Record Display for the EPA National Library Catalog


Main Title Oxidant air pollution and work performance of citrus harvest labor /
Author Crocker, Thomas D. ; Horst, Jr., Robert L.
Other Authors
Author Title of a Work
Crocker, Thomas D.
Horst, Robert L.
Gillette, Donald G.
CORP Author Wyoming Univ., Laramie. Dept. of Economics.;Health Effects Research Lab., Research Triangle Park, N.C.
Publisher U.S. Environmental Protection Agency, Office of Research and Development, Health Effects Research Laboratory,
Year Published 1977
Report Number EPA-600/5-77-013; PB272934; EPA-68-02-2204
Stock Number PB-272 934
OCLC Number 52465212
Subjects Oxidizing agents ; Air--Pollution--Health aspects--California ; Oxidants
Additional Subjects Industrial medicine ; Performance(Human) ; Public health ; Air pollution ; Agriculture ; Personnel ; Productivity ; Economics ; Impact ; Income ; California ; Morbidity ; Air pollution effects(Humans) ; Photochemical oxidants ; Air pollution economics
Internet Access
Description Access URL
Library Call Number Additional Info Location Last
EJED  EPA 600/5-77/013 OCSPP Chemical Library/Washington,DC 04/22/2005
EKBD  EPA-600/5-77-013 Research Triangle Park Library/RTP, NC 09/25/2003
ELBD ARCHIVE EPA 600-5-77-013 Received from HQ AWBERC Library/Cincinnati,OH 10/04/2023
NTIS  PB-272 934 Some EPA libraries have a fiche copy filed under the call number shown. 07/26/2022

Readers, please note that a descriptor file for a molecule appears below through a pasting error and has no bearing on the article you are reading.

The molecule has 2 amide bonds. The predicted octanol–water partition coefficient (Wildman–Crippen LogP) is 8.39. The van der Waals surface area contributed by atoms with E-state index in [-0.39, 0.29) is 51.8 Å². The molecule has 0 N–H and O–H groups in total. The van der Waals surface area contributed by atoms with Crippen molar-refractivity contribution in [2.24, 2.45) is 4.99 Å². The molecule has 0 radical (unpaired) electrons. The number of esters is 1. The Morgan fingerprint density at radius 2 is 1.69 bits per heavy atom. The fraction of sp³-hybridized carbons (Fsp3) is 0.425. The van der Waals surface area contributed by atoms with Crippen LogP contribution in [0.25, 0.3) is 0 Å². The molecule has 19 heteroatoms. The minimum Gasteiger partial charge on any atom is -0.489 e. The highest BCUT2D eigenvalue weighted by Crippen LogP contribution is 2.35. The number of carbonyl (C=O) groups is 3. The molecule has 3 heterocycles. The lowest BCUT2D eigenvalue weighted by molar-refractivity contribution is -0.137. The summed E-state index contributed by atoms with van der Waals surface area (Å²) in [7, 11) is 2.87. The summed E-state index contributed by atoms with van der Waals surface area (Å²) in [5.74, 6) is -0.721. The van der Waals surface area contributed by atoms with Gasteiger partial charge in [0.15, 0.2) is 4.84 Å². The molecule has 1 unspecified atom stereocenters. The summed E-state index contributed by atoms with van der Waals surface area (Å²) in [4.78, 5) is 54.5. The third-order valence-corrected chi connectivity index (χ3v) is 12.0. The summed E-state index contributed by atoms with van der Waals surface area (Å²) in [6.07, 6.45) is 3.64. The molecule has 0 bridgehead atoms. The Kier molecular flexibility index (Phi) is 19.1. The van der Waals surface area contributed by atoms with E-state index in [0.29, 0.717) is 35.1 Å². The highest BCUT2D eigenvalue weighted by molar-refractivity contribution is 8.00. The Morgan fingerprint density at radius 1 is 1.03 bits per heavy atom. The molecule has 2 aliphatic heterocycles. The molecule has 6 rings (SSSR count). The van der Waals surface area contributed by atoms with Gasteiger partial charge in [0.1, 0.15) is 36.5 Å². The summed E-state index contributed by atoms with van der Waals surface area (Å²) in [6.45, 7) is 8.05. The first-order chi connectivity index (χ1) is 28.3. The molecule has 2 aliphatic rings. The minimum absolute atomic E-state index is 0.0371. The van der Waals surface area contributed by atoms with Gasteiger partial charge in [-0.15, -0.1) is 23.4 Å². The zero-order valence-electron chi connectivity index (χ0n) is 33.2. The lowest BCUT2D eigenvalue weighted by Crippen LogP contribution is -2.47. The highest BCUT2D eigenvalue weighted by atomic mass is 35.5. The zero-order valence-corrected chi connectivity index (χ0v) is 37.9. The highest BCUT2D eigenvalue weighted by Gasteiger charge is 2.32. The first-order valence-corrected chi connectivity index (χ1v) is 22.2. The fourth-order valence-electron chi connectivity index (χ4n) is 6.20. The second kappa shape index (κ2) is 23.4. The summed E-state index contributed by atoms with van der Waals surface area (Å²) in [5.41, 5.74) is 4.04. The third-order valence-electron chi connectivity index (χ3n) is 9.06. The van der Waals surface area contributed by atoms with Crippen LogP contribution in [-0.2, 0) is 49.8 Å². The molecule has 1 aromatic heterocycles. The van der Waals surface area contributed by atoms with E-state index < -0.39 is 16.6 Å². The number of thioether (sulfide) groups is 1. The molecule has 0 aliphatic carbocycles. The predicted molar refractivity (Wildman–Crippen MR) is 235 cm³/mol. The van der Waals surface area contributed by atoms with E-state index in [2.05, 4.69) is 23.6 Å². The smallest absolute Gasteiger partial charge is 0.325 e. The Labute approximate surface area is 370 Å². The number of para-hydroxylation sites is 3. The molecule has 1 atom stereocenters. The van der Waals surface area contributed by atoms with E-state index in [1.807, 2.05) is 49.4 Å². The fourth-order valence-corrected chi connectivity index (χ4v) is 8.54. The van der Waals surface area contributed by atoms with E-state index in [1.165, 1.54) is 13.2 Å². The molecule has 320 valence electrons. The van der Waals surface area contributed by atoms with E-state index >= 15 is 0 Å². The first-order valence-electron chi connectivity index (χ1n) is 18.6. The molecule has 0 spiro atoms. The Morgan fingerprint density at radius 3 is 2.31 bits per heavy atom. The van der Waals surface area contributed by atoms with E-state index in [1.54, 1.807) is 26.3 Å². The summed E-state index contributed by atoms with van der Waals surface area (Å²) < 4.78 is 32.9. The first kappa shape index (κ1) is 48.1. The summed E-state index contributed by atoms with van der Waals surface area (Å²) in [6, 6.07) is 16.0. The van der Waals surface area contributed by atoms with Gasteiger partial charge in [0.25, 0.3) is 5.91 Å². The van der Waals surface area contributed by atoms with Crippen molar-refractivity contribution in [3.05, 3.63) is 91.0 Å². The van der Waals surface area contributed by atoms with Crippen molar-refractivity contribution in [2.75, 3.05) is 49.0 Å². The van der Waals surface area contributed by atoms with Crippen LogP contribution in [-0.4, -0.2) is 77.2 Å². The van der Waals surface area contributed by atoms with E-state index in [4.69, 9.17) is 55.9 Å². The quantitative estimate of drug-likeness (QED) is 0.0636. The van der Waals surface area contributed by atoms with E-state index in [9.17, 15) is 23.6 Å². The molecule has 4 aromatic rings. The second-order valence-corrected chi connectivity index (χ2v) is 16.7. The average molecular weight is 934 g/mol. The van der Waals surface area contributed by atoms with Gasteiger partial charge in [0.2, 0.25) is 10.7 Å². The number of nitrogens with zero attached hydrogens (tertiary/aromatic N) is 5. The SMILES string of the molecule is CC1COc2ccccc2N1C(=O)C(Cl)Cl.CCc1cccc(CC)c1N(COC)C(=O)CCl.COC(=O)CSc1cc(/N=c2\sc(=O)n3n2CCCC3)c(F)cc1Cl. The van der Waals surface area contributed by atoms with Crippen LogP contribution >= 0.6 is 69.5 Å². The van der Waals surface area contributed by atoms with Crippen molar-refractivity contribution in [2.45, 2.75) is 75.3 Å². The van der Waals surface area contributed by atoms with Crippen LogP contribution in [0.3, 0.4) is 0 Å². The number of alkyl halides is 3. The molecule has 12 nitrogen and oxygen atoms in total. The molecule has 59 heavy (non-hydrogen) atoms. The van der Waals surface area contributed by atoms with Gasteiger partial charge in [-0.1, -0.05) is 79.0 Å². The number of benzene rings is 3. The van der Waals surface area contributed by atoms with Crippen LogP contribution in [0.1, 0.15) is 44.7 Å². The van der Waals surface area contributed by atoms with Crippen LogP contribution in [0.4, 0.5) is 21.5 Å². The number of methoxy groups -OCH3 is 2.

Collation 95 pages : illustrations ; 28 cm.
The project assesses the effect of photochemical oxidants on the work performance of twelve individual citrus pickers in the South Coast Air Basin of southern California. A model of the picker's decision problem is constructed in which oxidants influence the individual's picking earnings and leisure-time via short-term and reversible morbidity effect. Circumstances are specified under which this effect can be interpreted as the additional earnings the individual would have to receive in the presence of oxidants in order to make him indifferent to the presence of oxidants. In terms of absolute dollar magnitudes, compensating surpluses appear to range from less than twenty dollars to nearly two hundred dollars over an entire calendar year, given the piece-work wage rate scales and the levels of air pollution prevailing in the South Coast Air Basin during 1973 and 1974. As a percentage of what individual earnings would have been in the absence of air pollution, the dollar magnitudes range from three-tenths of one percent to nine percent. The average is about two percent. Estimates give fairly strong support to the hypothesis that air pollution impact, measured in terms of the compensating surplus, tends to increase with increasing numbers of hours worked.
"EPA-600/5-77-013." "September 1977." Project Officer: Donald G. Gillette. PB 272 934--NTIS. Includes bibliographical references (pages 92-95).